The BBC’s Moscow Correspondent, Steve Rosenberg, recently tweeted this:
Now, despite the air of handbag-clutching sanctimony, I agree with the implied criticism here. If true, it’s wicked that Russian kids are having their history censored. However, the other implication – that ‘we’ would never censor history for ‘our’ kids – is trickier to agree with. Media Lens promptly responded to Rosenberg with: “Try reading a British or US kids’ history book on the Vietnam war (for example)”.
I myself, monomaniac that I am, was instantly reminded of ‘Victory of the Daleks’, in which Winston Churchill is presented to the kiddies as the Doctor’s bezzie mate; a naughty, fallible, but essentially heroic fighter against evil. Nothing in that episode about, say, the Bengal famine, or the Black and Tans in Ireland, or the conspiracy to unseat Mossadegh, or the pointless firebombing of Dresden. Sticking with Russia, Churchill was the leading British politician behind Allied ‘intervention’ (i.e. aiding the counter-revolutionary Whites) against the Bolsheviks in the Russian Civil War… a war that (arguably) indirectly helped bring Stalin to power. You might well argue that there is no place for such things in an episode of Doctor Who. You could be right. But don’t then tell me that there is a place for presenting someone like Winston Churchill, sans context, as a jolly and fiercely moral pal.
Of course hierarchical societies, which depend upon ideology to manufacture public acceptance or quietitude, are going to lie to their people, and they’re going to start early. What’s interesting here is not the obvious fact that Russian kids’ history books and British kids’ TV shows are going to mislead them about the histories of their domestic ruling classes. What’s interesting is the way the educated, orthodox, democratic, freedom-loving mind can notice – and be outraged by – this obfuscation when practiced by Russia, while completely failing to notice it when it is practiced by the BBC.
You have to wonder how automatic it is, versus how deliberate.
In Nineteen-Eighty-Four, Orwell has Party members practicing this very double standard openly and proudly, using it as a badge of honour. It can be viewed as such because ‘we’ are good by definition, so any contortion of truth or good sense which benefits ‘our’ side is also good by definition. Like many psychological habits, there’s no clear cause and effect, but rather a rabbit hole made of mutually-reflecting mirrors. And I don’t think we need go to Oceania to see it.
The orthodox view of Nineteen Eighty-Four is that it’s a satire of Russian totalitarianism… and yet Orwell sets it in Britain (as was). He’s also having a go at British Communists who willingly and happily parroted the nonsense dictated to them from Moscow. But familiarity with his wider corpus shows us that Orwell was quite aware of the same technique in the capitalist media. The Ministry of Truth is at least partly drawn from his experiences within the BBC.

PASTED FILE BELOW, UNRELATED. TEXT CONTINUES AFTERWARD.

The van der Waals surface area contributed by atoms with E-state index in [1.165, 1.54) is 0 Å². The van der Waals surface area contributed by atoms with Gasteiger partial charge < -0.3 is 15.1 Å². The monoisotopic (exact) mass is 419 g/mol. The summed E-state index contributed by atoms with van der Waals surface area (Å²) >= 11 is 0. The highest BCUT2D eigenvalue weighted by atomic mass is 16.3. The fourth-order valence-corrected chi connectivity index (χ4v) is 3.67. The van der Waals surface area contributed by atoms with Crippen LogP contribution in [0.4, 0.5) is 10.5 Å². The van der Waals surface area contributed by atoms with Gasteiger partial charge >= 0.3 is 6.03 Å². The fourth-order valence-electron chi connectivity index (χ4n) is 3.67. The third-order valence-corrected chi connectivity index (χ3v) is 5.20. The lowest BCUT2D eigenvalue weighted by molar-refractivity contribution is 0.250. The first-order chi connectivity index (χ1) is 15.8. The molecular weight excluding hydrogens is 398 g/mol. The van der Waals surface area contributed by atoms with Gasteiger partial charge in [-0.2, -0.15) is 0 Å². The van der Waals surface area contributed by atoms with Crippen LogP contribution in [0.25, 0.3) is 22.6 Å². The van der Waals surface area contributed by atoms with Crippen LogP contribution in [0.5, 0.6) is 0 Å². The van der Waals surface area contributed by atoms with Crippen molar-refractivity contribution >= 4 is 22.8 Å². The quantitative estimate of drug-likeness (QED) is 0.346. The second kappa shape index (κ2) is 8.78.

It would be unthinkable to do a Doctor Who story featuring Stalin without portraying him as evil. They put Hitler in and, to the extent that he appeared at all, it was taken for granted that he was despicable (rightly so… which I shouldn’t have to say but experience teaches me I do). They even felt obliged to put in a degree (insufficient, in my view) of queasiness about Nixon. But Churchill, ‘our’ guy, is whiter than white. Anything else would be ‘inappropriate’, ‘political’, evidence of an ‘agenda’. Which is fair enough. It would be. When I trash Churchill, of course I have an ‘agenda’. What bugs me is the idea – actually, it’s so tacit and assumed that it doesn’t even qualify as being an idea as such – that presenting Churchill in purely positive terms is apolitical!
Telling Russian kids about Russian history without mentioning that the country was once run by probably the biggest mass murderer in history is certainly evidence of an agenda. We just have to grapple with the fact that it probably seemed like neutrality to whoever wrote and published the book. (Not that all Russians think that way.)
As Orwell says in ‘Notes on Nationalism’ (recently cited by Gary Younge):
The nationalist not only does not disapprove of atrocities committed by his own side, but he has a remarkable capacity for not even hearing about them…. Whether such deeds were reprehensible, or even whether they happened, was always decided according to political predilection.
This is especially urgent at the moment, when the mainstream conversation seems to be taking it for granted that Russian bombing of Syria is bad and harmful and cynical by definition (and I’m against it, for the record) but British bombing of Syria is, at least arguably, a sad necessity to people of conscience. Our beloved Prime Minister, the Pigfucker General himself, seems to believe (based on his public statements) that Russian bombing of Syria will produce more terrorism whereas British bombing of Syria will somehow not. As I recently joked on twitter, this must be because British bombs are made of British values and therefore blast democracy into people when they explode.
It seems a shame that the BBC can unambiguously declare that certain ideas are not suitable for children but also entertain the notion that certain bombs are.